The origin of the name Oregon may lie all the way across the continent, according to Thomas Love, the retired professor who traced the etymology back centuries to the Eastern seaboard.
Love’s theory, published in a 2004 issue of Oregon Historical Quarterly, tracks references to the name back and forth across the continent through maps and writings inked over two centuries, pinpointing its origin to the Algonquian word for “beautiful river.”
“Wuarigan” or “Olighan” were words used by the Mohegan tribe in Connecticut for “beautiful river.”
“It’s a pretty cool story. It ties together the whole history of the country from New England to the fur trade to Lewis and Clack,” Love said.
He stopped by the Tualatin Historical Society to share it before moving to Arizona after finishing a decades-long teaching career at Linfield University.
“This is not a linear argument by any means,” he said in the lecture, adding, “There are about 500 rabbit holes we could go down.”
The theory traces Oregon’s first use to a 1765 funding request from Major Robert Rogers to the Kingdom of Great Britain, petitioning for money to explore North America from the Mississippi River west to “the river called by Indians Oregon, which flows into a bay that projects northeastwardly into the country from the Pacific Ocean.”
But, Love said, there is no word that sounds like “Oregon” in the languages spoken by indigenous people in the West. The exact location of the river – though historians believe it to be the Columbia – remains unknown, and it wasn’t actually called the “Oregon River” by any peoples in the region.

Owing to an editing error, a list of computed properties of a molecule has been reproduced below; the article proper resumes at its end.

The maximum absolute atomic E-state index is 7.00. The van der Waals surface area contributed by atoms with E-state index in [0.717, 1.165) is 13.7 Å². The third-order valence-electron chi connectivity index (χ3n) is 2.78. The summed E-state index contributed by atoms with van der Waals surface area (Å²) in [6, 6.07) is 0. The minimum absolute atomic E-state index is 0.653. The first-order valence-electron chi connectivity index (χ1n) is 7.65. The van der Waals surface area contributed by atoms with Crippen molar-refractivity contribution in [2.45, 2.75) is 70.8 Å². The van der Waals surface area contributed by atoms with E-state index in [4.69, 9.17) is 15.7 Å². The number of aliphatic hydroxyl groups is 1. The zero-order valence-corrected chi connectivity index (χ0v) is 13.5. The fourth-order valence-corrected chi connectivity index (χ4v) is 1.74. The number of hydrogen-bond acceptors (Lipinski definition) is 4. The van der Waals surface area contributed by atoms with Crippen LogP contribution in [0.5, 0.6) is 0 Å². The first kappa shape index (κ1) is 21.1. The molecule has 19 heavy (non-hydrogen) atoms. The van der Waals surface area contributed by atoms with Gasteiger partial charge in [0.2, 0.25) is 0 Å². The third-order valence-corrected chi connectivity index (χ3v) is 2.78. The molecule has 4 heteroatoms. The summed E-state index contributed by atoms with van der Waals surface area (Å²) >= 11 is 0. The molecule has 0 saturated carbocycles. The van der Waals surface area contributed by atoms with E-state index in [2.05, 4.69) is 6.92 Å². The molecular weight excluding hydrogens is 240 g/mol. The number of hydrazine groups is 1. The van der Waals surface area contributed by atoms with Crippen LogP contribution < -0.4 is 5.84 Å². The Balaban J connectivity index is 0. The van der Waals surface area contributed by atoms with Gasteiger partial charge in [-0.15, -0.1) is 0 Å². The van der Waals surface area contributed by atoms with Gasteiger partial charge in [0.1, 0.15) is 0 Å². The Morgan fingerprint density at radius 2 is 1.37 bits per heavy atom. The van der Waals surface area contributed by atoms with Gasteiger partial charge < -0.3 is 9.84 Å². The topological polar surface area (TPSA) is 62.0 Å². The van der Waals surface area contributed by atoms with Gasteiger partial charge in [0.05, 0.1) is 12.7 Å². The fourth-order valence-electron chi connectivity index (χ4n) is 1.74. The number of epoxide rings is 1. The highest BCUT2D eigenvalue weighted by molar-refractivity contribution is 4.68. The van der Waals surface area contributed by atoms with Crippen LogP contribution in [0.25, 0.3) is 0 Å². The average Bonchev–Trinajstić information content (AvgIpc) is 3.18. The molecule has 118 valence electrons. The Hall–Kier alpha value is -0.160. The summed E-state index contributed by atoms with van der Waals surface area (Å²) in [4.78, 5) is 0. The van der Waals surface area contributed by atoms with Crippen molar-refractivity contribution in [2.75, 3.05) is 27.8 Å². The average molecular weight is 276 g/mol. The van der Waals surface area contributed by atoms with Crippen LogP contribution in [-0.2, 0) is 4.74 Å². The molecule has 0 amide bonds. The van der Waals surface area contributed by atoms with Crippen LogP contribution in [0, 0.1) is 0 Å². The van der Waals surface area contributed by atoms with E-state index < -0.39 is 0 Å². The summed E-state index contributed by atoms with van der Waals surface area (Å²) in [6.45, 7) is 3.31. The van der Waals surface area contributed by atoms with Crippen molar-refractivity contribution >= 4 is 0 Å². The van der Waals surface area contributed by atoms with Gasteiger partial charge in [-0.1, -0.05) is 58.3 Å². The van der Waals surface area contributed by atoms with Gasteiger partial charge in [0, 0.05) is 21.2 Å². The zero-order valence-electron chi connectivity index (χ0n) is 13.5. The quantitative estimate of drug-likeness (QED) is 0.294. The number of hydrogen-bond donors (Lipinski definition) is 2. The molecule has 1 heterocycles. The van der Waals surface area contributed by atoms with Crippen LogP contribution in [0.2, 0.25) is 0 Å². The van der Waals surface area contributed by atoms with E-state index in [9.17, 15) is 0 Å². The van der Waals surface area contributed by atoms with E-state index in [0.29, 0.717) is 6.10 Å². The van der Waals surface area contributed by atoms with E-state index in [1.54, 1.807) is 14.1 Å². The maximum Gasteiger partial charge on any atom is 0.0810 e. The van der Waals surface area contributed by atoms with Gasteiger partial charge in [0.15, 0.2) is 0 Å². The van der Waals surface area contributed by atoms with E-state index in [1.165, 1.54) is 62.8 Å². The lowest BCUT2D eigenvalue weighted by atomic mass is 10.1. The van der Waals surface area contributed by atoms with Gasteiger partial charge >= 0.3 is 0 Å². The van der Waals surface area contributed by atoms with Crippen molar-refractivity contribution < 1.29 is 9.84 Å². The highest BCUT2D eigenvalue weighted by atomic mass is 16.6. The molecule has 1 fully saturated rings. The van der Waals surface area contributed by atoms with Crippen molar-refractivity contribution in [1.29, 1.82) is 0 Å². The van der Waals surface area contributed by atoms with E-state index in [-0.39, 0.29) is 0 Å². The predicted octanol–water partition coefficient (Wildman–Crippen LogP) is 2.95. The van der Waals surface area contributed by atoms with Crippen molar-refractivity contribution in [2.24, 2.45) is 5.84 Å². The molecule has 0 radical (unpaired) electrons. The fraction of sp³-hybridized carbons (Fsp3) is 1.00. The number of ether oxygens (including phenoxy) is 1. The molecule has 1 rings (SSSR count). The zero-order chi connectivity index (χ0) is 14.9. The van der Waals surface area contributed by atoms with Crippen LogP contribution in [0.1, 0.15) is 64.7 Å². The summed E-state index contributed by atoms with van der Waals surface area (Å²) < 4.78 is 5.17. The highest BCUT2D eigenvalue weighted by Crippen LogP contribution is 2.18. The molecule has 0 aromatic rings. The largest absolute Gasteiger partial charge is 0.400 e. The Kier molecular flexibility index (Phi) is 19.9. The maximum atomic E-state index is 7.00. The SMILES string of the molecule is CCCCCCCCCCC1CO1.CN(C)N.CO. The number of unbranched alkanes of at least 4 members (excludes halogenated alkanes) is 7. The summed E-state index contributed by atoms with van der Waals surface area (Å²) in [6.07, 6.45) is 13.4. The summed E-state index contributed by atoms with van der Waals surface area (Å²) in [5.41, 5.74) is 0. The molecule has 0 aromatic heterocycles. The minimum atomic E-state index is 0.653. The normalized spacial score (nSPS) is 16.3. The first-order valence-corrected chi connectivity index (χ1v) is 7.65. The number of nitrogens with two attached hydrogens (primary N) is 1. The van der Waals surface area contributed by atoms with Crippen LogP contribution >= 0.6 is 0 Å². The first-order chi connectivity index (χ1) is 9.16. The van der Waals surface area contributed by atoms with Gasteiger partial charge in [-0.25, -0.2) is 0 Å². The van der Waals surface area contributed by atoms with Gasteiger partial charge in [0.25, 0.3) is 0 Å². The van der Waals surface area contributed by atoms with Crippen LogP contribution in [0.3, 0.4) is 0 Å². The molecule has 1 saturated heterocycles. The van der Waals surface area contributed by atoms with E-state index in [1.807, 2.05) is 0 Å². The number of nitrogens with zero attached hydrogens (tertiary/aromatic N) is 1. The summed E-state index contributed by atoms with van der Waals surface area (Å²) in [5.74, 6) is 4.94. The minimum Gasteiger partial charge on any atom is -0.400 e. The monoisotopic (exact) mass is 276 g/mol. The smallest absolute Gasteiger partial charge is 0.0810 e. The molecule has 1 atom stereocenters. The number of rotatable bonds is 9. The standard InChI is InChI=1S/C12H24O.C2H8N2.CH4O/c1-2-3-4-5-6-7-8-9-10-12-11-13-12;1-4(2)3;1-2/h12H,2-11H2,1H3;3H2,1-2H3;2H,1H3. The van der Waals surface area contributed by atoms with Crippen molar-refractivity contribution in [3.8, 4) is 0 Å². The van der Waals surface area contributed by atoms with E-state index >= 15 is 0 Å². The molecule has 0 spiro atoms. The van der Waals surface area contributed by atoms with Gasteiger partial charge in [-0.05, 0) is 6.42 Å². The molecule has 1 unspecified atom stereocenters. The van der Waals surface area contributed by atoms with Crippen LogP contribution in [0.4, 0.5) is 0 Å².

The river in question was described as a “beautiful river” with no name by an Indian who said it could be found on the other side of the mountains, believed to be either the Rocky or Bitterroot Mountains in Montana.
Rogers was inspired by an earlier 1758 writing, Histoire de la Louisiane, in which the “Belle Riviera” or beautiful river was noted.
“I think we’ve got a pretty good argument for its origin in New England Indian languages,” he said.
Rogers, Love believes, lifted the word “Wauregon” or “Olighan,” the Algonquian-language name for the Ohio River, and pinned it to the nameless body of water he was searching for because Wuaregon, like Ohio, translates to “beautiful river.” Roger’s, who was from Connecticut and had previously allied with the Mohegan people, understood Algonquian.
Ohio, he explained, is a Seneca word. The Ohio River had multiple names, “but the Seneca name is what stuck, for what reasons I don’t know, but Olighan didn’t.”
Love worked with Smithsonian linguist Ives Goddard to trace the name back from its first appearance in print, Jonathan Carver’s Travels Through the Interior of North America, in 1778.
It was thought to have originated with Carver for about 150 years, until about 1920, Love said, because Carver’s book talked about the Oregon River without citing a specific location or defining the name’s meaning.
Travels Through the Interior circulated widely, according to Love, and Lewis and Clark carried it in their exploration, but he says the Carver guess didn’t follow the usage back far enough to reach Rogers.
It was Rogers who commissioned Carver to search for the Oregon River, and Rogers who made the jump from “beautiful river” to “Oregon.”
“There’s no smoking gun,” he said. “It’s all surmised from a wealth of complex, convoluted information, right? I think we’re on solid ground. It’s just degrees of plausibility.
Oregon remains one of the only states whose name is not clearly understood.
Watch Dr. Love’s entire Tualatin Historical Society’s presentation at tinyurl.com/4ttsn3m4.